Strike action the answer on pensions

Posted in ClassroomSolidarity's blog on Mon, 31/07/2006 - 20:22,

Over a million people struck to defend pensions on March 28th. Across the country successful pickets and demonstrations showed the potential of union power.
In Nottingham over 1,000 marched through the streets to a rally in the city. Schools, libraries, museums, car parks, refuse collection and much more was severely disrupted. 207 schools closed, the largest number for any county in the East Midlands. There were lively pickets at a number of locations across the county.
It struck me as amusing that at my own school the whole management team had been absent the day before the action but the school functioned as normal. Yet on Tuesday the school was closed because one trade unionist, the caretaker, refused to open the school but instead joined the marchers in Nottingham.
This action demonstrated not only the importance of these workers - caretakers, cleaners, caterers, teaching assistants, office staff, technicians, lab assistants, IT support – without whom it would be impossible to deliver an effective education service to our kids.
It also demonstrated the power of these workers, how, given effective leadership they can fight for a just cause - retirement at 60 not 65 - and win!
These workers have been taken for granted for the fantastic work they do for too long. At last they are getting a chance to fight back against their oppressors and from what I saw on this demonstration they are determined to take it.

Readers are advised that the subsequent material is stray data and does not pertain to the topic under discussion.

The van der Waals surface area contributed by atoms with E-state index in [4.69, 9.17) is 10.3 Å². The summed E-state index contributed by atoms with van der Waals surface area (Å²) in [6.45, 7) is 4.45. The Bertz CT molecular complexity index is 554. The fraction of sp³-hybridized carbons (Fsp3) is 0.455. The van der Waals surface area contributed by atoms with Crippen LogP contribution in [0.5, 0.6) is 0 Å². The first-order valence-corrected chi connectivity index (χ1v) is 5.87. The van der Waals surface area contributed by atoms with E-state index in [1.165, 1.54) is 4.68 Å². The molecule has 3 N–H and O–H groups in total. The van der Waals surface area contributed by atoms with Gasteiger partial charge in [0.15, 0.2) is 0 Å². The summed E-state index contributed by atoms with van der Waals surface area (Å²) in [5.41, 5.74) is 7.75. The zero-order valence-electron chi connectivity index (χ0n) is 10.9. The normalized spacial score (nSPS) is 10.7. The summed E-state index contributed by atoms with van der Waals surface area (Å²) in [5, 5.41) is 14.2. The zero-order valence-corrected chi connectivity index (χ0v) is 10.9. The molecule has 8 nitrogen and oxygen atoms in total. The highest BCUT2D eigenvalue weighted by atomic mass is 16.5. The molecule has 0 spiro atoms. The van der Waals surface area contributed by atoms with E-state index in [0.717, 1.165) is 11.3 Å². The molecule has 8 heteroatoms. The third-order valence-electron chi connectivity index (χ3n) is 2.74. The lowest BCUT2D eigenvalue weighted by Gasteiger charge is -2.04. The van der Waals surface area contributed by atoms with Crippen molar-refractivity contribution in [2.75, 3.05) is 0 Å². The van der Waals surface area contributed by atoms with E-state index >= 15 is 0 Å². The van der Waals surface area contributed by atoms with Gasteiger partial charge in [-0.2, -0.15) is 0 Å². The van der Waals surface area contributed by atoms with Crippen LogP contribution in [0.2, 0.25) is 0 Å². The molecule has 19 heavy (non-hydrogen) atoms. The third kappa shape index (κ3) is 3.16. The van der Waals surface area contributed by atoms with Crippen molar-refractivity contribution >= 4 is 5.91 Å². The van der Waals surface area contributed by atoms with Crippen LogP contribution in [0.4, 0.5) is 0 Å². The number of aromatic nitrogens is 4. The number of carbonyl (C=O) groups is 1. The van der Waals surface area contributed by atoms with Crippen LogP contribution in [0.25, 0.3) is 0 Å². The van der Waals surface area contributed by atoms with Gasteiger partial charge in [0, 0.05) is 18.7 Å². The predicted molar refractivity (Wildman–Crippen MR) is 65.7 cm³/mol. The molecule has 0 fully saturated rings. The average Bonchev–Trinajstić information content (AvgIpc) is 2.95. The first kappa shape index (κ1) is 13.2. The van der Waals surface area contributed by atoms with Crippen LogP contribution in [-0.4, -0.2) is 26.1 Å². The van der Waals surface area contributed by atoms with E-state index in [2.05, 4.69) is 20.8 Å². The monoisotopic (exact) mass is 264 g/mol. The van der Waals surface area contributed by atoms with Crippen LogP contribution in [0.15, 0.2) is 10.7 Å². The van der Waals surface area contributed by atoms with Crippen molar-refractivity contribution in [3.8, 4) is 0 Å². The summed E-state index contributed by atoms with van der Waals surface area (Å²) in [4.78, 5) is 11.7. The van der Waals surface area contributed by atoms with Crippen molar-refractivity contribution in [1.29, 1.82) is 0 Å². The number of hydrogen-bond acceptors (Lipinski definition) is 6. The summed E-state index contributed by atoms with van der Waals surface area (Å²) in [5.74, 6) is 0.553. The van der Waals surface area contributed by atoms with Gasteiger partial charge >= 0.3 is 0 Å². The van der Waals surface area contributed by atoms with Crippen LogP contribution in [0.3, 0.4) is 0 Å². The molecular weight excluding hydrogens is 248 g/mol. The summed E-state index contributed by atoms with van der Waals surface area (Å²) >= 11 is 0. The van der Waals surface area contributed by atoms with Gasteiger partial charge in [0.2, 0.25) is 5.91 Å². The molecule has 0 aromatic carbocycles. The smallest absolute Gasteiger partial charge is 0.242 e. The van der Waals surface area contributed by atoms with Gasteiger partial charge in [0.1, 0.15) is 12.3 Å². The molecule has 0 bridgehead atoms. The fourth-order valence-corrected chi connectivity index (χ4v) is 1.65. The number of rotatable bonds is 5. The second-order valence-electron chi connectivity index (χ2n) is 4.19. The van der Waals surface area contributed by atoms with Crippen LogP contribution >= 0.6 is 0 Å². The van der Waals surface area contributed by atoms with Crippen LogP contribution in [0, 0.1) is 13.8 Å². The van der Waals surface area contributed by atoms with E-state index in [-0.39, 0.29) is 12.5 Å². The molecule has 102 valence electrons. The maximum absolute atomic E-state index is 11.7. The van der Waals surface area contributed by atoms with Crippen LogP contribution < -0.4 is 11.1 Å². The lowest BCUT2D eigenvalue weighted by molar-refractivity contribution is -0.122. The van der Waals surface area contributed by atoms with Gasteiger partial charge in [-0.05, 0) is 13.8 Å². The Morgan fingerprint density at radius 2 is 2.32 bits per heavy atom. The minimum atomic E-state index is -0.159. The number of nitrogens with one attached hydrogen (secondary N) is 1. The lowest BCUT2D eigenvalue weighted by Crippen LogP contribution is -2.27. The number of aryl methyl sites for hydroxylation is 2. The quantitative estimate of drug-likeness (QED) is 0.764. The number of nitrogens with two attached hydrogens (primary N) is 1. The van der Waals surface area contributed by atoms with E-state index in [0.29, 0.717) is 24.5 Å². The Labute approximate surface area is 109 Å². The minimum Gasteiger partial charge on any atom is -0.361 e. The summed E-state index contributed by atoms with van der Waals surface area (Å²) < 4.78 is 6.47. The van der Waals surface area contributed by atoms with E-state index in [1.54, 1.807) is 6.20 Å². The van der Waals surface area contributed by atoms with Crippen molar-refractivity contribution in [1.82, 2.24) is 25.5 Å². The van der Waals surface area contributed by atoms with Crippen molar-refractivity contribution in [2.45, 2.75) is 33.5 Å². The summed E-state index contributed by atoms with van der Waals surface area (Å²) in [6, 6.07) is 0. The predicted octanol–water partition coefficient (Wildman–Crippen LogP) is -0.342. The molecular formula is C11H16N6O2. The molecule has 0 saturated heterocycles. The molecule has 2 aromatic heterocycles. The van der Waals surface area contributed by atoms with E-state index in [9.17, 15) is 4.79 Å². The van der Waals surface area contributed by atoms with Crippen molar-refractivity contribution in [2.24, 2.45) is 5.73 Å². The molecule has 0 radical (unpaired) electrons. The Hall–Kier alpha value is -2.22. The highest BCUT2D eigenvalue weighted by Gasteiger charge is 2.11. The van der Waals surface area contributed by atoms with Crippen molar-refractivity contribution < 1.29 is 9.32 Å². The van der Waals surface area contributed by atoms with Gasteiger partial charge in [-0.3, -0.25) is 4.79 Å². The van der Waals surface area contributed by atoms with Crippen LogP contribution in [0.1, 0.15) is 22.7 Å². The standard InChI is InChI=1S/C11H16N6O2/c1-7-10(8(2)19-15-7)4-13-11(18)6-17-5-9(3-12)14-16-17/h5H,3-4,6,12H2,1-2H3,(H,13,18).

Talking to demonstrators before the march began I found them in no mood to concede to the Government. They were outraged that a government in the pay of multi-millionaires was refusing to honour its pension commitments to low paid workers. They are hungry for ideas about the way forward and avidly read the Workers Liberty bulletin we distributed.
Speakers at the rally who spoke about escalating the action, fighting for the pensions of future workers as well as existing ones, received rousing cheers from the assembled workers.
The Government for its part seems determined to tough this one out but the Unions have agreed to suspend the action in return for new talks.
The Unions should hold their resolve and not concede anything on the rule of 85 to the Government. It is a mistake to suspend the action without any sign of concessions from the government. If the government fails to deliver anything significant the action should be escalated. Greater solidarity links should be made with those workers in and out of local government who have, for the time being, protected their pensions. This could be a real sign that the tide is turned against New Labour and in favour of a revived labour movement. France is further down the line in the struggle over youth employment rights but it wouldn’t take much to push the scales in that direction over pensions here.
Labour MPs and councillors should be pressured to come out openly for the strikers, especially those councillors facing re-election in May. Over 70 MPs opposed the government’s Tory Education Bill – they too should be out on the streets behind the demand for full pensions for all at 60.
The action in Nottingham and across the country has impacted in a way that even some on the left were surprised at. The heat is on now and we should respond accordingly.

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